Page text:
The dangers of catastrophic injury that these products can cause are severe, and manufacturers who ignore laws in place to help ensure safety of our children must be held accountable. Efforts by our courts and government in this regard are to be applauded.

Pottery Barn Dolls Recalled

22 September 2011

The U.S. Consumer Product Safety Commission (CPSC) has announced that Pottery Barn Kids, a division of William-Sanoma Inc. of San Fransisco, CA, has issued a recallof certain of its dolls. The doll recall is based on a strangulation hazard presented by the hair on the Chloe, Sophie and Audrey dolls, which contains loops that are large enough to fit around the head and neck of a child. The headband on the Audrey doll also poses a strangulation hazard because if loosened from the doll’s body, it can form yet another loop that can potentially strangle a child.

About 81,000 dolls in the United States and 1,300 in Canada were recalled. There were five reported instances of dolls with looped hair, including one report in which a loop of the Chloe doll’s hair was found around the neck of a toddler.

If you or a member of your family has suffered serious injuries due to a defective toy or children’s product, please contact us. We are here to answer your questions and discuss how to protect your legal rights. You can set up an initial consultation with one of the product liability attorneys at our Boston office by calling (617) 742-1900, or toll-free at 1-800-545-3732.

 

By James A. Swartz of Swartz & Swartz, P.C.Permalink

 

Major Children’s Product Recalls in January 2011

3 February 2011

Children’s products provide our kids with opportunities for hours of enjoyment and learning. Unfortunately, improperly designed or manufactured playthings can also cause death and debilitating injury among the most innocent of victims. At Swartz & Swartz, P.C., we have long been a leader in the fight to rid our country’s store shelves and toy boxes of unsafe playthings, in the process bringing about improved standards, toy recalls, and safer designs.

Nevertheless, the sad reality remains that thousands of children are killed and injured every year as a result of unsafe children’s products. Over the years, a consistent pattern of design hazards has emerged. Examples include:

  • Small toy parts that can be ingested, inhaled, or aspirated
  • Sharp points and edges that can puncture, cut or bruise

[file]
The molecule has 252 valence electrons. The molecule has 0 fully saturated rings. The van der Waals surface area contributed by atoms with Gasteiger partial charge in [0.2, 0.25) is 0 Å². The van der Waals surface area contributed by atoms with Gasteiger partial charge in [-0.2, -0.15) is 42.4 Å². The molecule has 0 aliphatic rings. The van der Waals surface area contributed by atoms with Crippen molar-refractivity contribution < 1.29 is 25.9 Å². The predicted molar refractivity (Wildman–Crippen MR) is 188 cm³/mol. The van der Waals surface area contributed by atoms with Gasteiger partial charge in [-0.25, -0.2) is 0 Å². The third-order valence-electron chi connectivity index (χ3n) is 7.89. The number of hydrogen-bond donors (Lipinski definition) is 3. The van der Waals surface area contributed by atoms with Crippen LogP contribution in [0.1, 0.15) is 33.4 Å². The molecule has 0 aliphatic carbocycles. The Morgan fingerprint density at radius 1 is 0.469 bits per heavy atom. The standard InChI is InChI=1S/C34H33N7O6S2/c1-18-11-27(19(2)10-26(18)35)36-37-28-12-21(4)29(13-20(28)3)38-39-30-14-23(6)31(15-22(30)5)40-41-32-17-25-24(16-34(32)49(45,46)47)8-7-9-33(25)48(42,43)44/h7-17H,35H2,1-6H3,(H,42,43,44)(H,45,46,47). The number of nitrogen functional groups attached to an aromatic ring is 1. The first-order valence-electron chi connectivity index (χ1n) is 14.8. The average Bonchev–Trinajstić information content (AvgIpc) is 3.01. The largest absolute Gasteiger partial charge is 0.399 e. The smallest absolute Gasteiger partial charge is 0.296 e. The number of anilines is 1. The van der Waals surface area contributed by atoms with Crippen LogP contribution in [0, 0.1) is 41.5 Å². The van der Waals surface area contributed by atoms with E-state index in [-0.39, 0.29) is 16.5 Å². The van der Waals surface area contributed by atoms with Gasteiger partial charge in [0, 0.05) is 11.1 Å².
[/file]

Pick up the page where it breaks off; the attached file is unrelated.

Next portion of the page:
• Flammable fabrics that can ignite in flame or melt to a hot, sticky mass
  • Chemicals that can be poisonous if swallowed or explosive if heated
  • Strangulation hazards due to long strings, cords, or elastic straps
  • Electrical toys using high voltage current
  • Projectile toys and “weapons” sold as toys

According to the U.S. Consumer Product Safety Commission (CPSC), there have already been several major recalls of children’s products within the first month of 2011. These recalls include:

  • Family Dollar Stores Recalls Remote Controlled Toy Tanks Due to Burn Hazard
  • Kang Sheng Group Recalls Butterfly Push Toy Due to Choking Hazard
  • Toy Mobile Phones Recalled by Discovery Toys Due to Choking Hazard
  • Teething Rings Recalled by Calisson Due to Ingestion Hazard
  • Kid O Products Recalls Baby Rattles Due To Choking Hazard
  • Infant and Toddler Footed Pajamas Recalled by Pajamagram Due to Choking Hazard
  • Children’s Hooded Sweatshirts and Jackets With Drawstrings Recalled by Hot Kids Due to Strangulation Hazard
  • Prairie Mountain Inc. Recalls Youth Jackets Due to Strangulation Hazard
  • Alpha Industries Recalls Children’s Hooded Sweatshirts with Drawstrings Due to Strangulation Hazard
  • The Land of Nod Recalls Status Furniture “Rosebud” Drop-Side Cribs Due to Entrapment, Suffocation and Fall Hazards

Consumers should stop using recalled products immediately.

Dangerous children’s products may be misleadingly advertised, or be sold with inaccurately or inadequately labeled packaging. The target market  consists of children who are too young to appreciate the toy’s hazards, or defend against them.

If you or a member of your family has suffered serious injuries due to a defective product, please contact us. We are here to answer your questions and discuss how to protect your legal rights. You can set up an initial consultation with one of the product liability attorneys at our Boston office by calling (617) 742-1900, or toll-free at 1-800-545-3732. We will forward your information to an appropriate member of our staff.

By James A. Swartz of Swartz & Swartz, P.C.Permalink

Parents Warned about the Dangers of Crib Bumpers

19 January 2011

Illinois Attorney General Lisa Madigan is fighting to place a ban on crib bumpers. Crib bumpers are pads that can be attached inside the crib to cushion babies from crib bars. Since 2008, there have been 14 infant deaths linked to crib bumper pads. Meanwhile, the U.S. Consumer Product Safety Commission (CPSC), in a span of 20 years, has received 52 reports of infant deaths in which bumper pads were mentioned but not necessarily ruled as the cause, according to a report released in July.